Russians find it increasingly difficult to resist Defence Forces – Defence Ministry, Censor.net reports, citing Ukrinform with reference to Deputy Defence Minister Hanna Maliar. “The main task we are facing now, besides moving forward, is, of course, to weaken the enemy’s ability to defend itself. And, in fact, this is what we are doing now. Dozens of weapons depots are destroyed every week, and hundreds of Russian soldiers and their equipment are destroyed every day. We already see signs that it is becoming more and more difficult for the enemy to resist. And our defenders are full of strength to move on, she said.

She added that gradually but surely the Defence Forces are advancing on the southern offensive directions – Melitopol and Berdiansk. We are moving, but we need to understand the enemy’s efforts and resistance, she summarized.”  

Ukrainian army repels several enemy attacks in Kupiansk direction without losing positions, Ukrinform reports, citing Deputy Defence Minister Hanna Maliar said this on Telegram. “In Bakhmut direction, southern to Bakhmut, the Defence Forces are gradually moving forward. At the same time, Ukrainian defenders repelled several enemy attacks in Kupiansk without losing positions.

In Bakhmut direction on the south of Bakhmut we are gradually moving forward. Fighting continues in the area of Klishchiivka, Kurdiumivka, Andriivka. The fighting is quite fierce. The enemy is firing intensively. We are repelling enemy attacks north of Bakhmut, said Maliar.

According to her, the enemy is attacking in Kupiansk direction, trying to drive us out of the dominant heights. Today our defenders repelled several attacks without losing positions, noted Maliar. She added that several enemy attacks in the area of Serebrianskyi forest were also repelled in the Lyman direction today

On the night of July 27, 2023, the Russian Federation attacked from the southeastern direction with attack UAVs and cruise missiles, the Ukrainian General Staff reports. “In total, two launches of the KR “Kalibr” from a submarine, from the waters of the Black Sea, and eight Iranian kamikaze drones of the “Shahed” type from the direction of Primorsko-Akhtarsk were recorded. Kalibrs attacked the port infrastructure of Odesa, unfortunately, it was not possible to hit the missiles, there is damage and casualties.

All eight “shaheed” launched by the enemy were destroyed by the forces and means of the Air Force within the borders of Khmelnytskyi, Dnipropetrovsk and Donetsk regions.”

Russia says downs Ukrainian drone near Moscow – RIA, Reuters reports. “Russian air defences downed a Ukrainian military drone before it could attack its targets near Moscow on Friday, the RIA news agency cited Russia’s defence ministry as saying. The ministry said the incident has caused no casualties or damage to buildings.”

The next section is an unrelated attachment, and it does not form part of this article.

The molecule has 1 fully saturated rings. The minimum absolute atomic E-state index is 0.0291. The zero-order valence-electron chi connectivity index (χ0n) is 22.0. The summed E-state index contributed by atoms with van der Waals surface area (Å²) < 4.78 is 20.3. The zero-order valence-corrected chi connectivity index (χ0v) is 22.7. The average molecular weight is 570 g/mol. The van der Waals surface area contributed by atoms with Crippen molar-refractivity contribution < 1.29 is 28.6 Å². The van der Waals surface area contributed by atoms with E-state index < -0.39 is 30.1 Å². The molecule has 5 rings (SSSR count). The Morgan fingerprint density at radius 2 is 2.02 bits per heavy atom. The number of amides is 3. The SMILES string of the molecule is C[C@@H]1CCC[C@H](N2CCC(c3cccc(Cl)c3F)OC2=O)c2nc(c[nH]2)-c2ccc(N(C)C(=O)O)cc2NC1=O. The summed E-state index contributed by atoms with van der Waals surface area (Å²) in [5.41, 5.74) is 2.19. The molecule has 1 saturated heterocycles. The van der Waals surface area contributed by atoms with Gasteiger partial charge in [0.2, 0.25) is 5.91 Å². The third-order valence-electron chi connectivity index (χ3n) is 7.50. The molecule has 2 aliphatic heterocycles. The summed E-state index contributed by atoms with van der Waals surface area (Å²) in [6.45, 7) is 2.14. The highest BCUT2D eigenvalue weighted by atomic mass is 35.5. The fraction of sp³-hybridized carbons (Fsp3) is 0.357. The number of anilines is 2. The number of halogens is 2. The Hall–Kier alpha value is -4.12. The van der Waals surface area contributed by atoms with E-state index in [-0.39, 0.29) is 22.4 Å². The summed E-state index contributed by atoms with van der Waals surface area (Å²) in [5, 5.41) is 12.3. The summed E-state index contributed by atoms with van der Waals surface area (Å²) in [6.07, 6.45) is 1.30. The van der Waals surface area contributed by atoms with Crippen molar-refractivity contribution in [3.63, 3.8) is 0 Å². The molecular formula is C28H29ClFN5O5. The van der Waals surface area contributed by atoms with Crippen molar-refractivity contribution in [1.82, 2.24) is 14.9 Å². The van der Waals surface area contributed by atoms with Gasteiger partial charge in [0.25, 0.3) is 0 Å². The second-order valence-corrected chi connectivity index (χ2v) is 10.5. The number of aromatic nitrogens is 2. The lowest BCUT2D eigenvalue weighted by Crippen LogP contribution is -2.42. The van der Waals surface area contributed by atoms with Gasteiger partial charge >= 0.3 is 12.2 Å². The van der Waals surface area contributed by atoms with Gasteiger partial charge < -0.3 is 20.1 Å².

Air Force confirms Russia’s use of Kinzhal missiles on 26 July: There is destruction, Ukrainska Pravda reports, citing Colonel Yurii Ihnat, spokesperson for the Air Force of Ukraine. “Yesterday, in addition to the missiles that flew one after the other from the southeast and were headed first seemingly to Kharkiv [Oblast], then to Dnipropetrovsk [Oblast], and then went to the south, from there to the west, and then to Khmelnytskyi Oblast, namely Starokostiantyniv; at the same time the enemy decided to also strike from the north using MiG-31K aircraft with Kinzhal missiles.

…there is some damage [on the territory of the airfield – ed.], which, of course, we will not report, but the enemy did use those four Kinzhal missiles, and they were visible. […] There is a military airfield in Starokostiantyniv that hosts Ukrainian Su-24M tactical bombers. These aircraft serve as carriers of the Storm Shadow cruise missiles.”

On July 26, 36 enemy cruise missiles were destroyed, the Ukrainian General Staff reports. “On July 26, 2023, the Russian invaders launched two missile strikes on the territory of Ukraine. We reported earlier about the Kalibr attack in the afternoon. According to detailed information, not two, but three Kalibr cruise missiles were destroyed. Around 5:00 p.m., the enemy attacked from the Caspian Sea region with Kh-101/Kh-555 air-based cruise missiles. Launches of 36 missiles from eight Tu-95MS strategic bombers were recorded. The missiles entered the airspace of Ukraine from the south-eastern direction, went to the West, constantly changing the direction of flight. Anti-aircraft defence worked along the missile tracking route: anti-aircraft missile units, mobile fire groups, fighter aircraft of the Air Force and air defence of other components of the Defence Forces of Ukraine.

In addition, around 19:00, the occupiers raised MiG-31K fighters into the sky and struck with four Kh-47 “Kinjal” aeroballistic missiles in the direction of Khmelnytskyi region.

According to the results of combat work, the air defense of Ukraine destroyed 36 air targets: 3 Kalibr cruise missiles; 33 Kh-101/Kh-555 cruise missiles. Regarding the consequences of the Kh-47 “Kinzhal” launches, information is being clarified.”

Russian army keeps 15 warships in Black Sea – Military Spox, Ukrinform reports, citing the spokesperson of the Joint Press Center of the Southern Defense Forces of Ukraine, Nataliia Humeniuk. “The situation remains difficult and is also complicated by weather conditions – a storm is raging, and it is quite powerful, and the stormy weather will last for at least a certain number of hours, and perhaps even stretch for two days, but this does not prevent the enemy from keeping the missile carriers on combat duty. In this case, the missile carrier is underwater. This is the one that launched missiles at night and now continues to be on combat duty. Based on what it did at night, it left two more Kalibrs on board and is likely to be brought to the basing point to replenish stocks or rotate and another submarine will come out, said Humeniuk, adding that this will be reported additionally.